House Ways & Means Committee leaders announced vague outlines of a new proposal to address surprise billing on Wednesday and called for lawmakers to delay legislative action on the issue until 2020.
The announcement comes just days after leaders of the House Energy & Commerce Committee released details of their own surprise billing legislation.
The new proposal from House Ways & Means Chair Richard Neal (D-Mass.) and Ranking Member Kevin Brady (R-Texas) complicates the legislative landscape for surprise billing legislation as Congress hurtles toward an end-of-year deadline to fund the government. Brady told reporters Wednesday that he wants to delay action on surprise billing until next year.
"It's really important to get this solution right, both for patients and for providers and insurers to make sure it's balanced, so it's important that Congress not rush into a solution," Brady said. "Chairman Neal and I believe this should be the first issue Congress takes up when we get back after the first of the year."
The Ways & Means outline comes just days after House Energy & Commerce leaders reached a deal with Senate health committee Chair Lamar Alexander (R-Tenn.) on a separate legislative proposal that has the support of the White House. That bill would require plans to pay providers at least the median in-network negotiated rate and includes an arbitration backstop for providers to appeal payments with a threshold of a $750 in-network rate.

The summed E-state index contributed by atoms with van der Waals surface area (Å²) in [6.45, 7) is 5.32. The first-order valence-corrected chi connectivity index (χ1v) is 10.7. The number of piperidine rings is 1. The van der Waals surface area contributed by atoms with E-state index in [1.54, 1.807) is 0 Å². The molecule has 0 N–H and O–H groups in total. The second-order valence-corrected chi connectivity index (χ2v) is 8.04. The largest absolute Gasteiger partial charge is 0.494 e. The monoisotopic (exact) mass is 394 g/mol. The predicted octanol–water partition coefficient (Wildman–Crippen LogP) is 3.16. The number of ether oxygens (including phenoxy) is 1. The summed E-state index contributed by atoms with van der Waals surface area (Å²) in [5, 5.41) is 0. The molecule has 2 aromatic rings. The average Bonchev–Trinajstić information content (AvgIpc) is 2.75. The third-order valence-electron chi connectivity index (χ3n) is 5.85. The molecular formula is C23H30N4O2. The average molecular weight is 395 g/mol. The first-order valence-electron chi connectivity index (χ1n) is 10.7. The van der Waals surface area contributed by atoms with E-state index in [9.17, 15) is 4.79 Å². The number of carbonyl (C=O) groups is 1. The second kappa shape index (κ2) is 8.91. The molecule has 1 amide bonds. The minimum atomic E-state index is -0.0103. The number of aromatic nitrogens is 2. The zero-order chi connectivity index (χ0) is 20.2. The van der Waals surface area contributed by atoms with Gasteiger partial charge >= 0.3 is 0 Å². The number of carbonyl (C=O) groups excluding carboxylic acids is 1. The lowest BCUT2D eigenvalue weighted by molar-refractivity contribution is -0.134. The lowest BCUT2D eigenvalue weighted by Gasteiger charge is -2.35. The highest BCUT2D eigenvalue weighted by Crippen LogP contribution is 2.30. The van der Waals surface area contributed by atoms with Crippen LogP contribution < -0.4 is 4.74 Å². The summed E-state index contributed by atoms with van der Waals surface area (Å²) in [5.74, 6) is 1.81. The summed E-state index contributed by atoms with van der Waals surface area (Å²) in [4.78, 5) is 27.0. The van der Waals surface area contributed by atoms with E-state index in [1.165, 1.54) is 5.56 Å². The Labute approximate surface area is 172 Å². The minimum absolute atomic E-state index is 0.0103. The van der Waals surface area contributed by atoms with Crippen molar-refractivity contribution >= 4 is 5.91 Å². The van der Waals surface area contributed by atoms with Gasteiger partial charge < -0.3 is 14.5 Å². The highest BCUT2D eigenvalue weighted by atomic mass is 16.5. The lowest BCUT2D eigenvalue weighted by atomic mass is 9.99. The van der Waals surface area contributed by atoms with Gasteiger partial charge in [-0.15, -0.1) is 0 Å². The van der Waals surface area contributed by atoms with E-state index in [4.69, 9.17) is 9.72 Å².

Energy & Commerce Committee Republicans blasted the Ways & Means legislative outline on Wednesday and emphasized their desire to move legislation this year.
"This is the only bipartisan package that can become law, and we need to act now, this year," an Energy & Commerce GOP spokesperson said.
Shawn Gremminger, senior director of federal relations at Families USA, said the consumer advocacy group is also eager for movement by the end of the year.
"I'm all for Ways and Means being at the table. But not at the expense of delaying this until 2020. There's a bipartisan, bicameral, fully drafted and fully scored deal on the table. Congress needs to get this done before we go into an election year," Gremminger said.
A congressional aide supportive of the Energy & Commerce compromise legislation called the Ways & Means release "ridiculous House jurisdictional jockeying," and said that if action on surprise billing is delayed, decisive action on other issues that could be attached to the Energy & Commerce and Senate health committee legislation, like funding for community health centers, could also be pushed back.
Providers, however, have been calling to slow down congressional action on surprise medical bills.
"We're encouraged that the House Ways and Means Committee has joined the deliberations with fresh bipartisan thinking to protect patients from surprise medical bills," said Federation of American Hospitals President and CEO Chip Kahn.
The Ways & Means plan appears somewhat different from other legislative proposals that have been offered in Congress, but all major details remain unclear. A legislative summary described a "reconciliation process" if providers and insurers cannot agree on payment for emergency or out-of-network care at in-network facilities.
The process would consider payments made to similar providers for similar services in similar areas, according to the summary. The loser in the reconciliation process would pay a fee, and providers and plans would have to pay a fee if they used the process too often.
The Ways & Means summary did not provide any details about about potential savings from the proposal.